Marvin Hamlisch, 'The Entertainer' dies at 68
By Catholic Online (NEWS CONSORTIUM)
8/7/2012 (4 years ago)
Catholic Online (www.catholic.org)
He was a shy and private man with thick eyeglasses, sporting a patently
nerdy look. He lived in fear of not meeting his father's expectations,
telling him, "By the time Gershwin was your age, he was dead and he'd
written a concerto. Where's your concerto, Marvin?" Composer Marvin
Hamlisch would only go to win including three Academy Awards, four
Emmys, four Grammys, a Tony and three Golden Globes. Hamlisch has passed
away after a brief illness at the age of 68.
Marvin Hamlisch received both a Tony and the Pulitzer Prize in 1976 for the long-running favorite "A Chorus Line." Hamlisch was scheduled to fly to Nashville, Tennessee, this week to see a production of his musical "The Nutty Professor."
LOS ANGELES, CA (Catholic Online) - Hamlisch collapsed and died after a brief illness, his publicist Ken Sunshine said. Further details have not yet been released.
A child musical prodigy, Hamlisch's music colored some of Hollywood and Broadway's most important works.
The composer of more than 40 film scores, his credits included "Sophie's Choice," "Ordinary People," "The Way We Were" and "Take the Money and Run." He won his third Oscar for his adaptation of Scott Joplin's music for "The Sting," the signature tune "The Entertainer" regularly heard form ice cream trucks.
Hamlisch received both a Tony and the Pulitzer Prize in 1976 for the long-running favorite "A Chorus Line." Hamlisch was scheduled to fly to Nashville, Tennessee, this week to see a production of his musical "The Nutty Professor."
His arguably most famous tune was the one for which he won the 1974 Grammys for best new artist and song of the year, "The Way We Were," as performed by Barbra Streisand.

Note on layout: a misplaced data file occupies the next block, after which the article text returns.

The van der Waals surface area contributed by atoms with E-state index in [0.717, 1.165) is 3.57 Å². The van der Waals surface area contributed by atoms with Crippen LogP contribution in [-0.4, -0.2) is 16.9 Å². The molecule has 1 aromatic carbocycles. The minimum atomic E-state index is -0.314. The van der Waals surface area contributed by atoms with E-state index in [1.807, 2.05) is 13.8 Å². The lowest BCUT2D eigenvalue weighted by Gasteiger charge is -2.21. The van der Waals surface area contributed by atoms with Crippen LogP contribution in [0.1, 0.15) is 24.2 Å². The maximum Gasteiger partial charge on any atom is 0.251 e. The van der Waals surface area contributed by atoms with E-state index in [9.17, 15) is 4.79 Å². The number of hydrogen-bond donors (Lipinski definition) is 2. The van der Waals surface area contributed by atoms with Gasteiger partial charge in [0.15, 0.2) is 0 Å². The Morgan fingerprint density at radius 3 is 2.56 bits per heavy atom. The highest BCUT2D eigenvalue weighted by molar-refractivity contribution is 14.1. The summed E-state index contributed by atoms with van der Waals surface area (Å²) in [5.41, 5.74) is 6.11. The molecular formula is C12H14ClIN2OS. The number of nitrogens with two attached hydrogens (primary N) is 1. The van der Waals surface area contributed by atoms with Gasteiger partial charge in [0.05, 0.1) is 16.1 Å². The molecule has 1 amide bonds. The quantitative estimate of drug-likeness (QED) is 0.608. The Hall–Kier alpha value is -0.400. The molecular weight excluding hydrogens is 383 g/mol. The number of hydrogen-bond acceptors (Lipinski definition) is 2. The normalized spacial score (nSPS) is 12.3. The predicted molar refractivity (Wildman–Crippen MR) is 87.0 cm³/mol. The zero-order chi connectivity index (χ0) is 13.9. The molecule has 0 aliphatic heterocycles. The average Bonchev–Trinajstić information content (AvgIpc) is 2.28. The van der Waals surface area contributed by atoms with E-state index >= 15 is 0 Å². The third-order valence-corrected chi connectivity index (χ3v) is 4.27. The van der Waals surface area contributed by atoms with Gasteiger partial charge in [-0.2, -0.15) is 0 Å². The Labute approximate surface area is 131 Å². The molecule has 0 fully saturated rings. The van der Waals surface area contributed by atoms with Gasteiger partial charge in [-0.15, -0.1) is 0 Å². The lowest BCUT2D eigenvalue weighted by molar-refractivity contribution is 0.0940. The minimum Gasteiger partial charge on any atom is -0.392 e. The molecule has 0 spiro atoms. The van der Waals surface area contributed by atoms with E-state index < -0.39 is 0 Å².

At the age of seven he entered the Juilliard School of Music, stunning the admissions committee with his renditions of "Goodnight Irene" in any key they desired.
Hamlisch admitted in his autobiography, "The Way I Was," that he lived in fear of not meeting his father's expectations. In his teens, Hamlisch switched from piano recitals to songwriting.
Hamlisch's first important job in the theater was as rehearsal pianist for the Broadway production of "Funny Girl" with Streisand in 1964. He graduated to other shows like "Fade Out-Fade In," "Golden Rainbow" and "Henry, Sweet Henry," and other jobs like arranging dance and vocal music.
"Maybe I'm old-fashioned," he told The Associated Press in 1986. "But I remember the beauty and thrill of being moved by Broadway musicals - particularly the endings of shows. The end of 'West Side Story,' where audiences cried their eyes out. The last few chords of 'My Fair Lady.' Just great."
Hamlisch was working on a new musical, "Gotta Dance," at the time of his death and was scheduled to write the score for a new film on Liberace, "Behind the Candelabra."
He is survived by his wife of 25 years, Terre.
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